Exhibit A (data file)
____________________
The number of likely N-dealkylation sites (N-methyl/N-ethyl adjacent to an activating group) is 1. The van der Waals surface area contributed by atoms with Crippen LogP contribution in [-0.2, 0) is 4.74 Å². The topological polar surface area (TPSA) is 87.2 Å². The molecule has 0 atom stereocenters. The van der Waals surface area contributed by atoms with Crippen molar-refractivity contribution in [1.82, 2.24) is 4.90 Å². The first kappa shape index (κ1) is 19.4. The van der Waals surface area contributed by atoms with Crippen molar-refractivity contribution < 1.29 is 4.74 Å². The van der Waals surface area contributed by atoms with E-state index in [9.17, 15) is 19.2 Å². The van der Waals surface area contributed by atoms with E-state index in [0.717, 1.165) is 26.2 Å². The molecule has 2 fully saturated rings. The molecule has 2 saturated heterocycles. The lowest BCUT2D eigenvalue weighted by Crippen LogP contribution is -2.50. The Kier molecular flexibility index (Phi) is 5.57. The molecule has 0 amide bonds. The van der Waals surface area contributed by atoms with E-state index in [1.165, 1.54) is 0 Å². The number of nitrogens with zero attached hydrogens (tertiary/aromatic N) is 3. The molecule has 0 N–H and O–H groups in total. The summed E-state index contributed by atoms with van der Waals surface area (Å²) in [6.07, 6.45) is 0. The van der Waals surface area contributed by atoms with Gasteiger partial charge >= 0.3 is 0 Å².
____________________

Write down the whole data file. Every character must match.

The number of likely N-dealkylation sites (N-methyl/N-ethyl adjacent to an activating group) is 1. The van der Waals surface area contributed by atoms with Crippen LogP contribution in [-0.2, 0) is 4.74 Å². The topological polar surface area (TPSA) is 87.2 Å². The molecule has 0 atom stereocenters. The van der Waals surface area contributed by atoms with Crippen molar-refractivity contribution in [1.82, 2.24) is 4.90 Å². The first kappa shape index (κ1) is 19.4. The van der Waals surface area contributed by atoms with Crippen molar-refractivity contribution < 1.29 is 4.74 Å². The van der Waals surface area contributed by atoms with E-state index in [9.17, 15) is 19.2 Å². The van der Waals surface area contributed by atoms with E-state index in [0.717, 1.165) is 26.2 Å². The molecule has 2 fully saturated rings. The molecule has 2 saturated heterocycles. The lowest BCUT2D eigenvalue weighted by Crippen LogP contribution is -2.50. The Kier molecular flexibility index (Phi) is 5.57. The molecule has 0 amide bonds. The van der Waals surface area contributed by atoms with E-state index in [1.165, 1.54) is 0 Å². The number of nitrogens with zero attached hydrogens (tertiary/aromatic N) is 3. The molecule has 0 N–H and O–H groups in total. The summed E-state index contributed by atoms with van der Waals surface area (Å²) in [6.07, 6.45) is 0. The van der Waals surface area contributed by atoms with Gasteiger partial charge >= 0.3 is 0 Å².